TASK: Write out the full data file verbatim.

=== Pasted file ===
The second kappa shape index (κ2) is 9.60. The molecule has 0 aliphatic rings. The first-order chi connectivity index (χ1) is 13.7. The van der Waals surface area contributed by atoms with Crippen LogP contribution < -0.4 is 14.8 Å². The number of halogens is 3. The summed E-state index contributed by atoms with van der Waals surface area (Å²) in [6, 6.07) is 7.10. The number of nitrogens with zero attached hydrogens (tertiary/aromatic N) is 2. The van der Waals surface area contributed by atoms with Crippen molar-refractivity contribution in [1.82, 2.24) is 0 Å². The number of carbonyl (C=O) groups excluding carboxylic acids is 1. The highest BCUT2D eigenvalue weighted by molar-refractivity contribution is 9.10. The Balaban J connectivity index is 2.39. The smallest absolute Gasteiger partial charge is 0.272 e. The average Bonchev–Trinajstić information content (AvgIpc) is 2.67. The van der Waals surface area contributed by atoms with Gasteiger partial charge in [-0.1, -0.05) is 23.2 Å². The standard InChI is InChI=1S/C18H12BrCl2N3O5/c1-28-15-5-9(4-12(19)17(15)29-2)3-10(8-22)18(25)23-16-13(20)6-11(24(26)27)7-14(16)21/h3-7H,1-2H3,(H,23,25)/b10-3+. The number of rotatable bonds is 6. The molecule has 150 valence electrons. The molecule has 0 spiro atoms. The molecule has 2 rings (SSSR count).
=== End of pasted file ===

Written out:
The second kappa shape index (κ2) is 9.60. The molecule has 0 aliphatic rings. The first-order chi connectivity index (χ1) is 13.7. The van der Waals surface area contributed by atoms with Crippen LogP contribution < -0.4 is 14.8 Å². The number of halogens is 3. The summed E-state index contributed by atoms with van der Waals surface area (Å²) in [6, 6.07) is 7.10. The number of nitrogens with zero attached hydrogens (tertiary/aromatic N) is 2. The van der Waals surface area contributed by atoms with Crippen molar-refractivity contribution in [1.82, 2.24) is 0 Å². The number of carbonyl (C=O) groups excluding carboxylic acids is 1. The highest BCUT2D eigenvalue weighted by molar-refractivity contribution is 9.10. The Balaban J connectivity index is 2.39. The smallest absolute Gasteiger partial charge is 0.272 e. The average Bonchev–Trinajstić information content (AvgIpc) is 2.67. The van der Waals surface area contributed by atoms with Gasteiger partial charge in [-0.1, -0.05) is 23.2 Å². The standard InChI is InChI=1S/C18H12BrCl2N3O5/c1-28-15-5-9(4-12(19)17(15)29-2)3-10(8-22)18(25)23-16-13(20)6-11(24(26)27)7-14(16)21/h3-7H,1-2H3,(H,23,25)/b10-3+. The number of rotatable bonds is 6. The molecule has 150 valence electrons. The molecule has 0 spiro atoms. The molecule has 2 rings (SSSR count).